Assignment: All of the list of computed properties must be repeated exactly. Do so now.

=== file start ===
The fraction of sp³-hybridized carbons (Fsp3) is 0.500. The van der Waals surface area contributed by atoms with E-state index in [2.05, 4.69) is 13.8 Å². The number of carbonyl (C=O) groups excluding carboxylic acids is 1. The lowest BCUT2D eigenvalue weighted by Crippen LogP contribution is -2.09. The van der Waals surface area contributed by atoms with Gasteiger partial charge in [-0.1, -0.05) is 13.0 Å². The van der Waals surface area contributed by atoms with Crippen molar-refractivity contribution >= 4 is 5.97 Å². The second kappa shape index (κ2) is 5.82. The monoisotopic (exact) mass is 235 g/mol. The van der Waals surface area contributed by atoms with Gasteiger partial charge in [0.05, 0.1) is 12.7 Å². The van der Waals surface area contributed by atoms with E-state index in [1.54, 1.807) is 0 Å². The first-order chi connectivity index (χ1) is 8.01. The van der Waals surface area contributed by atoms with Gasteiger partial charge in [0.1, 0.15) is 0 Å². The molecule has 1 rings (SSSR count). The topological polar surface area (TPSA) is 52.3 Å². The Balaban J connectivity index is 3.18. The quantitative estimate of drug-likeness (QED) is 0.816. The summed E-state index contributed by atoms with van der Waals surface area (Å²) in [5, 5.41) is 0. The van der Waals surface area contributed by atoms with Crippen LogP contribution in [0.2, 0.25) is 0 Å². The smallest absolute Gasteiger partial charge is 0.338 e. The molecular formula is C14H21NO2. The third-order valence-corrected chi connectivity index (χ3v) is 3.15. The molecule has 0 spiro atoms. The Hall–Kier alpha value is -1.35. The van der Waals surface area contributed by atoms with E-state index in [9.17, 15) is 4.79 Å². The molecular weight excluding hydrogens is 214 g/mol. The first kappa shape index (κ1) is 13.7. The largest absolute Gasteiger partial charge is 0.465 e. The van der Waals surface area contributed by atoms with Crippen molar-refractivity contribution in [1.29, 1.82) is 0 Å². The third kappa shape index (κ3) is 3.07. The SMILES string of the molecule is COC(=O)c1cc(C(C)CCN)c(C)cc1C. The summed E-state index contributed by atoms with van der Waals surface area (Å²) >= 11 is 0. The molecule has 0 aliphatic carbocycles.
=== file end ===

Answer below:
The fraction of sp³-hybridized carbons (Fsp3) is 0.500. The van der Waals surface area contributed by atoms with E-state index in [2.05, 4.69) is 13.8 Å². The number of carbonyl (C=O) groups excluding carboxylic acids is 1. The lowest BCUT2D eigenvalue weighted by Crippen LogP contribution is -2.09. The van der Waals surface area contributed by atoms with Gasteiger partial charge in [-0.1, -0.05) is 13.0 Å². The van der Waals surface area contributed by atoms with Crippen molar-refractivity contribution >= 4 is 5.97 Å². The second kappa shape index (κ2) is 5.82. The monoisotopic (exact) mass is 235 g/mol. The van der Waals surface area contributed by atoms with Gasteiger partial charge in [0.05, 0.1) is 12.7 Å². The van der Waals surface area contributed by atoms with E-state index in [1.54, 1.807) is 0 Å². The first-order chi connectivity index (χ1) is 8.01. The van der Waals surface area contributed by atoms with Gasteiger partial charge in [0.1, 0.15) is 0 Å². The molecule has 1 rings (SSSR count). The topological polar surface area (TPSA) is 52.3 Å². The Balaban J connectivity index is 3.18. The quantitative estimate of drug-likeness (QED) is 0.816. The summed E-state index contributed by atoms with van der Waals surface area (Å²) in [5, 5.41) is 0. The van der Waals surface area contributed by atoms with Crippen LogP contribution in [0.2, 0.25) is 0 Å². The smallest absolute Gasteiger partial charge is 0.338 e. The molecular formula is C14H21NO2. The third-order valence-corrected chi connectivity index (χ3v) is 3.15. The molecule has 0 spiro atoms. The Hall–Kier alpha value is -1.35. The van der Waals surface area contributed by atoms with E-state index in [9.17, 15) is 4.79 Å². The molecular weight excluding hydrogens is 214 g/mol. The first kappa shape index (κ1) is 13.7. The largest absolute Gasteiger partial charge is 0.465 e. The van der Waals surface area contributed by atoms with Crippen molar-refractivity contribution in [1.29, 1.82) is 0 Å². The third kappa shape index (κ3) is 3.07. The SMILES string of the molecule is COC(=O)c1cc(C(C)CCN)c(C)cc1C. The summed E-state index contributed by atoms with van der Waals surface area (Å²) >= 11 is 0. The molecule has 0 aliphatic carbocycles.